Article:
Today, brands leverage loyalty programs to acquire and retain customers, particularly those they lost during the height of the pandemic. But loyalty programs are a symbiotic relationship: Consumers look to programs for better experiences and cost savings, especially in light of the current economic crisis. As both customer and business needs change, programs are evolving accordingly. Forrester’s Q1 B2C Marketing CMO Pulse Survey, 2022, shows that 35% of brands that have loyalty initiatives have recently revamped them, and 29% plan to modify them within the next year.
Changing a loyalty program is delicate business — and consumers take time to adapt to any change that they believe impacts them negatively. Dunkin’ recently restructured DD Perks to Dunkin’ Rewards — a program meant to, as it claims, “keep America running with the best that Dunkin’ has to offer.” The new program offers customers new ways to use their points, most significantly on food rather than just drinks. But customers, quick to share their frustration on social media, are having a tough time accepting a program that now requires them to use more points to redeem their rewards. Brands should expect some consumer frustration with program changes, and our research shows that this will likely subside as they become familiar with the new program. Anticipation of change may make consumers wary, but ensuring a high-quality experience will help you regain their trust.
Backlash is likely inevitable, but brands can manage the chaos effectively. When you are considering changing your loyalty program structure:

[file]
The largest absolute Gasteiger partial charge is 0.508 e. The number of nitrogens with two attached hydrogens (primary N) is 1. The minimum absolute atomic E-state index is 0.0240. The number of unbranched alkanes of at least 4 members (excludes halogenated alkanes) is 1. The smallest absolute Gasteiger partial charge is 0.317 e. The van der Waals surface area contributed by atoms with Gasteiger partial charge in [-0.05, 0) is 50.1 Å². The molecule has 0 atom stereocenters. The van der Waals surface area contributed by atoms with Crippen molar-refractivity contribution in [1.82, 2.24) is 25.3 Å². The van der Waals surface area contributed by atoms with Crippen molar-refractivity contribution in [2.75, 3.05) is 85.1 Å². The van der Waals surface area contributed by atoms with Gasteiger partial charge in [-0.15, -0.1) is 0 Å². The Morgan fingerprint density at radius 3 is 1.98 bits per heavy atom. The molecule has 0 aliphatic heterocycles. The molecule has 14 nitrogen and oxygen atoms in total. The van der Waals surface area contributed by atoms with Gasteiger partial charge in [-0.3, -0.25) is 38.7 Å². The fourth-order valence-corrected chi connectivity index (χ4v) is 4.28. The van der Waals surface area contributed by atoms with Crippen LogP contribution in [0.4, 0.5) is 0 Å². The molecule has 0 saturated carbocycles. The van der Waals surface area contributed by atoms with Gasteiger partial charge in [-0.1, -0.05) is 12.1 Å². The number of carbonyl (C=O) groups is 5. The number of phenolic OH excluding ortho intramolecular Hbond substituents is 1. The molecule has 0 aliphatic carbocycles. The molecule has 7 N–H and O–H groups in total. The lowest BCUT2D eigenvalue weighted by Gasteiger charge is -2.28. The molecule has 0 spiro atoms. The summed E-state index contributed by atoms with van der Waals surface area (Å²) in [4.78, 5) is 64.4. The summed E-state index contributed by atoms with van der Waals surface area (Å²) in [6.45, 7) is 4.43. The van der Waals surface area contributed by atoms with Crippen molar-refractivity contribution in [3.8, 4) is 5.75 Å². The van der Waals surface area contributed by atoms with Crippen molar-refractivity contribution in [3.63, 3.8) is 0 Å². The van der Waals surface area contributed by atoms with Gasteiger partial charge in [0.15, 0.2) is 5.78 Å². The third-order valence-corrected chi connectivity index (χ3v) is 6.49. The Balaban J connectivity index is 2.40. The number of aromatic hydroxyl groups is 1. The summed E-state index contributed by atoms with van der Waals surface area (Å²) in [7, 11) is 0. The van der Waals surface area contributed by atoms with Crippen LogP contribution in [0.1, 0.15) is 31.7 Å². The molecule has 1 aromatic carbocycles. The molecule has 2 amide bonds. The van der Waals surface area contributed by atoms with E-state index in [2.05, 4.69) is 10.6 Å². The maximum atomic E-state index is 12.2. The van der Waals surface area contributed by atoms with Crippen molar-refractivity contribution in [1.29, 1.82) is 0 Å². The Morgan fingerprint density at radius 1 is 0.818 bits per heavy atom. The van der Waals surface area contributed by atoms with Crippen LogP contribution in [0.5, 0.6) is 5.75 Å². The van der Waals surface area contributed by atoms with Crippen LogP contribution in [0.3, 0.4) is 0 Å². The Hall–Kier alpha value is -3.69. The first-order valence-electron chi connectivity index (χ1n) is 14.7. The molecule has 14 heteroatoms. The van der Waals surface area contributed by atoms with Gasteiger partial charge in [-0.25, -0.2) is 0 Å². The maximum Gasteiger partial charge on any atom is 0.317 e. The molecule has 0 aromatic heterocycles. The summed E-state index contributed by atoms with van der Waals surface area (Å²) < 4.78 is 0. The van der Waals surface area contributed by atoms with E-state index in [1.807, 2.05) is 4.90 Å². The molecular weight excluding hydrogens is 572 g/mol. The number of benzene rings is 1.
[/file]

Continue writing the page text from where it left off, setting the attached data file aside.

- Talk to your customers. Conduct customer research first to understand what they like and don’t like about the program. This will ensure that you are redesigning the program to meet both your brand’s needs and those of your customers. Dunkin’ states that it asked its DD Perks members what they wanted to see in a new program and heard “flexibility, variety, and recognition.”
- Be transparent. Carefully consider how you message your program changes. Communicate openly with your members before, during, and after changes take place to ensure that they feel well informed. Dunkin’ could have been more transparent in its marketing of the new program by acknowledging that the number of points required to redeem drinks has risen and countering that with the facts that members earn points faster and rewards have been expanded beyond just drinks to include food.
- Focus on your most loyal customers. Identify your “devotees” and include them in your consumer research — make sure their voices are heard. Dunkin’s new program gives a 20% points boost to customers who visit 12 or more times a month. If you cut back on rewards, or increase the “price” of them, find promotional ways to make these members feel that they are still valued. For example, brands might offer devoted customers a one-time discount of their next purchase or a complementary gift next time they visit a store.
- Prepare internally. Plan your approach to anticipated consumer responses based on the degree of program change. Educate your customer-facing employees and prepare them with scripts and tools to field customer questions and complaints. For example, crew members can remind Dunkin’ customers that they can now redeem multiple items in a single transaction.
- Stay adaptable. Remain flexible, and be prepared to help your members adapt to loyalty changes. In an interview for Yahoo Finance, Dunkin’ President Scott Murphy stated that it is considering adding back a free drink on the member’s birthday. And prove to your customers that you care by being open and available to them. This could include honoring point balances beyond the expiration date, responding to every single customer question across channels, or helping customers understand how to use the new mobile app.
As loyalty programs continue to change, we will have more to say about the shifting landscape, so be on the lookout for upcoming research. For questions, schedule a guidance session with us! We look forward to hearing from you.
Note: Ben Nagle, research associate, and Cole Walsh, researcher, assisted with drafting this post.